Editors note: This is the first of a multi-part series of columns on inductees for the 2015 International Educators’ Hall of Fame.
Trailblazing the way for desegregation in schools in the mid-1940s, were Gonzalo Mendez and four other local families who fought the Westminster, Orange Grove, Santa Ana and El Modeno School Districts of Orange County for refusing to accept their “Mexican” children in the “white” schools.
Gonzalo Mendez Jr, his son, was just seven years old at the time. While he says he does not remember much, he knew his dad wanted good education for his kids and was willing to work to make it possible.
Sylvia Mendez, his daughter, then just nine years old, was also refused admission to the “white” school. She says she wasn’t surprised by her father’s actions. “He wasn’t scared to speak up,” she says. “He knew that what he was doing was the right thing to do. He was going to right a wrong.”
As the story goes, when Gonzalo Mendez’ three children were refused entry to the Westminster Elementary School, Gonzalo dedicated the next year to a lawsuit against the Westminster School District of Orange County– and the other four families similarly filed lawsuits against their various districts; these amazing families filed suits not only to insure their own children had access to good schools, but to make sure all Mexican American students were granted equal admission.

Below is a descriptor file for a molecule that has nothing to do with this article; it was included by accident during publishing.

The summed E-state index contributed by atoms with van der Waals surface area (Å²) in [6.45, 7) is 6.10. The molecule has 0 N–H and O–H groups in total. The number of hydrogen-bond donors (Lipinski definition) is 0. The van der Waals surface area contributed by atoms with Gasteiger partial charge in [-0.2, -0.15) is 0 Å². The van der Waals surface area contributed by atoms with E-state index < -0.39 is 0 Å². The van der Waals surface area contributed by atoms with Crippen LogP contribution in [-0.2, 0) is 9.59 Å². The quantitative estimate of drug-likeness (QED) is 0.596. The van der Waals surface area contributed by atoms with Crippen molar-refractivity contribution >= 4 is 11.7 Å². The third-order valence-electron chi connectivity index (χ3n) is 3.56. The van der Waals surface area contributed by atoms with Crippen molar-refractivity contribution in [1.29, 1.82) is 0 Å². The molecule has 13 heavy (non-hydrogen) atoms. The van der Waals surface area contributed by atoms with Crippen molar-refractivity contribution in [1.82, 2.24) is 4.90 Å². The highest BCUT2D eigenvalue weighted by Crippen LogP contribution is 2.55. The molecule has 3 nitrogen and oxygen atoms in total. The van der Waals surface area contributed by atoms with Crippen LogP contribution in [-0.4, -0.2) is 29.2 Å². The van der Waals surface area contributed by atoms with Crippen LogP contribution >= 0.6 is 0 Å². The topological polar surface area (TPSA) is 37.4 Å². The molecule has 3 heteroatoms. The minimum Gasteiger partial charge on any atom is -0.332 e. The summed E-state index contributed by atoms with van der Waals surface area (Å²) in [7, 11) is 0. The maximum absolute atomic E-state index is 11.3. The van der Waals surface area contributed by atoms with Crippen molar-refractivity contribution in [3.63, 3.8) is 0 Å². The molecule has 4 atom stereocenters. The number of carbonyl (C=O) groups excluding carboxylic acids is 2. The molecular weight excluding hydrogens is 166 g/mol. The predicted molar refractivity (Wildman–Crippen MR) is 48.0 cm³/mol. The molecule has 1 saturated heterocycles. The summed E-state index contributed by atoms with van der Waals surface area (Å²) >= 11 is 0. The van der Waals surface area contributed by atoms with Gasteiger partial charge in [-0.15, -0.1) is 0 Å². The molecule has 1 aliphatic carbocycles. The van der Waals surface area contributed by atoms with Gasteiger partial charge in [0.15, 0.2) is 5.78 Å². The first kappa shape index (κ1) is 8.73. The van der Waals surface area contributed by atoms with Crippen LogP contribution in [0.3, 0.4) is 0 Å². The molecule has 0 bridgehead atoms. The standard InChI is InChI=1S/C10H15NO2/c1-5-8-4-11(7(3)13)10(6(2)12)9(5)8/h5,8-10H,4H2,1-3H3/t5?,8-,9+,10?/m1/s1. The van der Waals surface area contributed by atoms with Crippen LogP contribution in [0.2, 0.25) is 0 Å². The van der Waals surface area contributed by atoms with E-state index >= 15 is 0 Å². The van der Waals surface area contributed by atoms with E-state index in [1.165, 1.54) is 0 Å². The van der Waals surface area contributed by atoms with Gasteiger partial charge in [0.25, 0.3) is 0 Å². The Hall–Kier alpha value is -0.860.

During the Mendez court case, the school district offered to accept the children of Gonzalo Mendez in the school, but no other children of Mexican ancestry. Gonzalo Mendez refused the offer and continued the lawsuit with the purpose of benefitting the entire Mexican community.
Victory came and on February 19, 1946 the Los Angeles Times announced “RULING GIVES MEXICAN CHILDREN EQUAL RIGHTS” and reported the desegregation of schools in Westminster, Orange Grove, Santa Ana and El Modeno was in effect. The families won the landmark “Mendez vs. Westminster” case!
The International Educators’ Hall of Fame honors educators’ who are often “firsts,” “pioneers,” and “trailblazers.” Certainly, Mendez, et al were “firsts,” “pioneers;” “trailblazer” and community educators. They were challenging their rights to equal education on behalf of 5,000 other similarly treated Mexican American children. And they won, leading the way to the famous Brown vs. Board of Education, declaring separate schools in the United States unconstitutional.
Gonzalo Mendez Jr., who is now almost 80 will be attending the awards ceremony on Saturday, October 24th. The event will take place from 12: 00 p.m. to 4:00 p.m. at The Grand Auditorium, at the Church of Scientology of Orange County, 505 N. Sycamore Street, Santa Ana, CA 92701 where several dozen educators from around the world and about 100 youths will be feted and honored at the 22nd Annual International Educators’ Hall of Fame Induction Ceremony.
The public is invited to attend and to have the opportunity to meet the various Hall of Famers, and the youths. For more information please visit our website: www.educatorshalloffame.org.
Voice of OC is interested in hearing different perspectives and voices. If you want to weigh in on this issue please contact Voice of OC Engagement Editor Julie Gallego at email@example.com.
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